“The aim of science is to seek the simplest explanations of complex facts. We are apt to fall into the error of thinking that the facts are simple because simplicity is the goal of our quest. The guiding motto in the life of every natural philosopher should be, 'Seek simplicity and distrust it.”
Alfred North Whitehead, The Concept of Nature: The Tarner Lectures Delivered in Trinity College, 11/1919

Criss Jami
“Take lightly what you hear about individuals. We need not distort trust for our paltry little political agendas. We tend to trust soulless, carried information more than we trust soulful human beings; but really most people aren't so bad once you sit down and have an honest, one-on-one conversation with them, once, with an open heart, you listen to their explanations as to why they act the way they act, or say what they say, or do what they do.”
Criss Jami, Healology

Erin Morgenstern
“What happened?" Bailey asks.
"That is somewhat difficult to explain," Tsukiko answers. "It is a long and complicated story."
"And you're not going to tell me, are you?"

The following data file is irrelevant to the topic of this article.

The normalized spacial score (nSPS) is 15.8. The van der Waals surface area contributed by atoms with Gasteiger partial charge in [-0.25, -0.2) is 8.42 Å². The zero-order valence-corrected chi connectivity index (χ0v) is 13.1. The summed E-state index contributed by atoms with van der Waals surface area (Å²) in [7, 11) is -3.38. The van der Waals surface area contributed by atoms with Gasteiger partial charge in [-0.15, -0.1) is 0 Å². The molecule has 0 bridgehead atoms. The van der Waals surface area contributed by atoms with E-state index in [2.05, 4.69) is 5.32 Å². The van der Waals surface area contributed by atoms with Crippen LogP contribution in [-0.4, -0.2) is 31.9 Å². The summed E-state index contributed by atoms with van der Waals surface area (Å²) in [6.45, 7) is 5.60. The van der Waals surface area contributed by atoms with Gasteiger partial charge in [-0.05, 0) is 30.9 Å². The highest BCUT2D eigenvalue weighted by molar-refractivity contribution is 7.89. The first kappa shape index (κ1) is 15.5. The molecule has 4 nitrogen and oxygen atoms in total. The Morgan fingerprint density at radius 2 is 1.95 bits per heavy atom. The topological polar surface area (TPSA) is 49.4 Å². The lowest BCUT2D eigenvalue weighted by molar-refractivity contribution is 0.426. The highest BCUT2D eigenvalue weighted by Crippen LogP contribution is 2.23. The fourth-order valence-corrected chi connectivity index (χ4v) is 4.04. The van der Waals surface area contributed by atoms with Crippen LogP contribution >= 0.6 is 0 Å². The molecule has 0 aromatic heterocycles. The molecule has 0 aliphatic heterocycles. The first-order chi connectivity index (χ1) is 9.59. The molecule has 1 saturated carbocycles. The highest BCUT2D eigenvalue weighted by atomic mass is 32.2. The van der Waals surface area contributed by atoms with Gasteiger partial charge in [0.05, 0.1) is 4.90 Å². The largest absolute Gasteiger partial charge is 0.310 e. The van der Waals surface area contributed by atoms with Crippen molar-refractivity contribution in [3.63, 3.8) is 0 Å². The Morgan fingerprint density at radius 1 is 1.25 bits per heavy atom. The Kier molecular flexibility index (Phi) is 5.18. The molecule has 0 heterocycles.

She tilts her head a bit ... "No, I am not," she says.
"Great," Bailey mutters under his breath... "The bonfire exploded? How?"
"Remember when I said it was difficult to explain? That has not changed.”
Erin Morgenstern, The Night Circus

Algernon Blackwood
“It was so easy to be wise in the explanation of an experience one has not personally witnessed.

("The Wendigo")”
Algernon Blackwood, Monster Mix

Ring Lardner
“Are you lost, Daddy?" I asked tenderly. "Shut up," he explained.”
Ring Lardner, The Young Immigrunts

William Golding
“It's simpler to believe in a miracle.”
William Golding, The Spire

“Y él había suspirado entonces y ella le había dicho <>. Y él le había respondido <>, cómo respondemos cuando estámos pensando <>.”
Ernesto Sábato, Sobre héroes y tumbas

Abby Niles
“A thoughtful expression crossed the woman’s damp face. “I used to beat myself up over my body. What woman doesn’t?” She paused, as if thinking about her words. “I finally decided I’d had enough. It was time to believe in me, without shame. I still slip up and have doubts. But for the most part, I take pride in who I am.”
Abby Niles, Extreme Love

Karl Wiggins
“There will be times in your life when you need to remain low key. Not everyone needs to know everything about you. Not everyone deserves to know the real you. If they want to criticise you for who they think you are, then let them make that mistake. But you’re not responsible for their thoughts.”
Karl Wiggins, Wrong Planet - Searching for your Tribe